Will the wait times be as long?
SURF CITY | Will the wait times be as long?
How many tourists will be able to take the tour any given day?
Thursdays were the most popular days at the old building. Which day will it be now?
These are some of the questions Jean Beasley cannot answer at this moment as she sits behind the wheel of her white pickup truck outside the new Karen Beasley Sea Turtle Rescue and Rehabilitation Center on Tuesday morning.
“Everything is a learning curve right now,” she said. “We do not know exactly what is going to happen here.”
Wrapping up the third in a four-day series of releasing rehabilitated sea turtles off the Surf City shore into the Atlantic, Beasley said she’s excited to open the hospital’s doors to the public beginning Thursday.
After Wednesday’s release close to 40 sea turtles will have been returned to sea.
Tourists and locals need not worry if they’re planning to visit the new hospital on the mainland side of Surf City soon. There are more than 30 turtles continuing to receive care there.
The mission of the hospital hasn’t changed. Rescuing, rehabilitating and returning sea turtles to their natural habitat is first and foremost. Beasley has made sure to keep the staff and volunteers grounded in that fact since opening the hospital on Topsail Island in 1997.
That mission has led to an evolution of sorts, one where the demand for space to help flippered patients and accommodate curious visitors lining up to see them quickly outgrew the 900-square-foot building that once housed the hospital in Topsail Beach.
The new facility, a sprawling building of more than 13,000 square feet at the end of a gravel road less than a mile from Surf City’s swing bridge, accommodates more patients and people.
Beasley doesn’t care to take a guess of the number of tourists and locals who may visit the center this summer.
“I have no idea,” she said, flashing her trademark smile.
In April, the hospital hosted a birthday party for one of the turtles. About 1,200 people showed up to that event.
An estimated 200 people gathered Tuesday morning on the beach to watch volunteers and staff tote rehabilitated turtles from trucks to the ocean. Allan Libby, Surf City’s tourism director, said hundreds more gathered to see the releases on Sunday and Monday.
The hospital has been a welcomed attraction to Surf City, whose leaders expect local businesses to reap economic benefits from tourists visiting the facility.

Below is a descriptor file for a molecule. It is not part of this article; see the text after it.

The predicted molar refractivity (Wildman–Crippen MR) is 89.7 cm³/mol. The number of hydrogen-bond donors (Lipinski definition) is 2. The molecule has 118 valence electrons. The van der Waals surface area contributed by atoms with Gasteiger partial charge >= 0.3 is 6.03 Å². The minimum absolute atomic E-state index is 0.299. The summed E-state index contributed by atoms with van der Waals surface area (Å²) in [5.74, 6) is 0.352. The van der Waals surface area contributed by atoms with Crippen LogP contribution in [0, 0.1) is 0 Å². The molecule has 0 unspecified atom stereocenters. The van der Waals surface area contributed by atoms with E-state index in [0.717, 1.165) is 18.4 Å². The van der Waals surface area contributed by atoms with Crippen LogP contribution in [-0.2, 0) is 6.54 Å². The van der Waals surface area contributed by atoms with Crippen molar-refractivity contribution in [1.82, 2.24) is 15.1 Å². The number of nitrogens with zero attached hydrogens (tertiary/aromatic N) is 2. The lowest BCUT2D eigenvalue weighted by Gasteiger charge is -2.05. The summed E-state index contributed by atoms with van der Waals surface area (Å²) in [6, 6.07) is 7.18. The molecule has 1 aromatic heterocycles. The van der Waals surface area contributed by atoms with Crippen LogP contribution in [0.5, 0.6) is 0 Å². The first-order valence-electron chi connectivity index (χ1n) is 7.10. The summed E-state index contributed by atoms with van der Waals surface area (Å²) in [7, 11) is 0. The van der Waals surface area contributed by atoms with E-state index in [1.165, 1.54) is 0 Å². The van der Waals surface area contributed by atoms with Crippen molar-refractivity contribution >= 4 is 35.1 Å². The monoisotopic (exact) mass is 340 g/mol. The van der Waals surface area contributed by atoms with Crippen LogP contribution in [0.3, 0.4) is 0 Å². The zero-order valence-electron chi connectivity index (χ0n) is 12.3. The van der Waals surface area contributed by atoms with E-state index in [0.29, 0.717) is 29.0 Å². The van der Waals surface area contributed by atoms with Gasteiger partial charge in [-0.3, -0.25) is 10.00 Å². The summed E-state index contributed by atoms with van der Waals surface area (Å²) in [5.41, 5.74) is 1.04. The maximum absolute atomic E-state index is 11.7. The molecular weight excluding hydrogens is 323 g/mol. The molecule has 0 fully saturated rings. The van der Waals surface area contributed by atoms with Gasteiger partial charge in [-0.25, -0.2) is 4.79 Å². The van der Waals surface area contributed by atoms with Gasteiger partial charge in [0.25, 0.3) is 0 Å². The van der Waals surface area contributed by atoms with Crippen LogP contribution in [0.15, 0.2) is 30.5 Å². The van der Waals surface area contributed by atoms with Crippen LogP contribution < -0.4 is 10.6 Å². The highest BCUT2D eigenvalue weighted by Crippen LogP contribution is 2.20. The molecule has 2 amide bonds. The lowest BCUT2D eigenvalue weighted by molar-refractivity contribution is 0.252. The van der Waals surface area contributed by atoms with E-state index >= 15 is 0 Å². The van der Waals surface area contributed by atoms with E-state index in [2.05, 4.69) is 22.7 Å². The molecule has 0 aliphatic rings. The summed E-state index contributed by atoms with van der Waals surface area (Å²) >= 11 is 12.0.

So far, Beasley said, people have not seemed to mind the hospital charging admission fees, a first for the facility. Instead of just accepting donations, the new facility is charging $5 for adults, $4 for seniors and active-duty military and $3 for children.
Admission fees validate the interest of people in the hospital’s mission, Beasley said. They’ll help with the cost of operations, much of which is done by unpaid interns and volunteers.
These are the same people who eagerly educate the hundreds of tourists who flock to see the turtles each summer.
Beasley has not determined how long the new facility will remain open for tours. Tours are from noon until 4 p.m. daily except Wednesdays and Sundays. The facility will be closed to the public July 4.
“Anybody who is there within our hours is going to get in,” Beasley said.
She has this advice: Pack sunscreen in case you have to wait outside the building; water will be sold at the facility, but you’re welcome to bring your own; bring toys to keep the little ones entertained in the event of a long wait.
In the past, Mondays typically have been less busy touring days. Locals who wish to avoid longer wait times may want to go on a Saturday since Saturdays are when tourists check in or out of their vacation rentals.
Anyone planning to visit is also encouraged to check the center’s Facebook page before heading over for a tour. The admission of a new patient could close normal touring hours.
“We have certain things planned, then all of a sudden something comes up and everything stops,” Beasley said. “We always have to remind ourselves we’re dealing with nationally protected turtles. Their care comes first.”